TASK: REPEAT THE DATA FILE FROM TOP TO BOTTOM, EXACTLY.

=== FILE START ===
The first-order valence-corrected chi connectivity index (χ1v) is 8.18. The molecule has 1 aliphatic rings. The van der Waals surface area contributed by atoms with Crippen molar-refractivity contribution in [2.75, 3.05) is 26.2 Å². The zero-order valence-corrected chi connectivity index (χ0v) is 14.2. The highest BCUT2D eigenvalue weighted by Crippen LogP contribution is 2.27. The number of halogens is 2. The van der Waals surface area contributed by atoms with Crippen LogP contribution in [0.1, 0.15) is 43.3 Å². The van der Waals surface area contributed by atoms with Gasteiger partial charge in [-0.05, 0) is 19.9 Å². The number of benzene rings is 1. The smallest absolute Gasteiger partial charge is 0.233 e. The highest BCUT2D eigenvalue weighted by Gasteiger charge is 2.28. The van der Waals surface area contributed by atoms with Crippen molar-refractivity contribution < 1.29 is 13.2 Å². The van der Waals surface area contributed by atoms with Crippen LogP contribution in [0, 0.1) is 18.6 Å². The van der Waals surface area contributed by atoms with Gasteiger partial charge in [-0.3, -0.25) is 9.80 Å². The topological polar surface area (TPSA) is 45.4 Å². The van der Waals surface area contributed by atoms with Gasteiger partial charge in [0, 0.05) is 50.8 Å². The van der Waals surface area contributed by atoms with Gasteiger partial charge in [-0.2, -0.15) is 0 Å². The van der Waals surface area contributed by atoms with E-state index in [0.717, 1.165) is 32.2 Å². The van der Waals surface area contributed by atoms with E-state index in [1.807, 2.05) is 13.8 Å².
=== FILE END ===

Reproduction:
The first-order valence-corrected chi connectivity index (χ1v) is 8.18. The molecule has 1 aliphatic rings. The van der Waals surface area contributed by atoms with Crippen molar-refractivity contribution in [2.75, 3.05) is 26.2 Å². The zero-order valence-corrected chi connectivity index (χ0v) is 14.2. The highest BCUT2D eigenvalue weighted by Crippen LogP contribution is 2.27. The number of halogens is 2. The van der Waals surface area contributed by atoms with Crippen LogP contribution in [0.1, 0.15) is 43.3 Å². The van der Waals surface area contributed by atoms with Gasteiger partial charge in [-0.05, 0) is 19.9 Å². The number of benzene rings is 1. The smallest absolute Gasteiger partial charge is 0.233 e. The highest BCUT2D eigenvalue weighted by Gasteiger charge is 2.28. The van der Waals surface area contributed by atoms with Crippen molar-refractivity contribution < 1.29 is 13.2 Å². The van der Waals surface area contributed by atoms with Crippen LogP contribution in [0, 0.1) is 18.6 Å². The van der Waals surface area contributed by atoms with Gasteiger partial charge in [-0.3, -0.25) is 9.80 Å². The topological polar surface area (TPSA) is 45.4 Å². The van der Waals surface area contributed by atoms with Gasteiger partial charge in [0, 0.05) is 50.8 Å². The van der Waals surface area contributed by atoms with Gasteiger partial charge in [-0.2, -0.15) is 0 Å². The van der Waals surface area contributed by atoms with E-state index in [0.717, 1.165) is 32.2 Å². The van der Waals surface area contributed by atoms with E-state index in [1.807, 2.05) is 13.8 Å².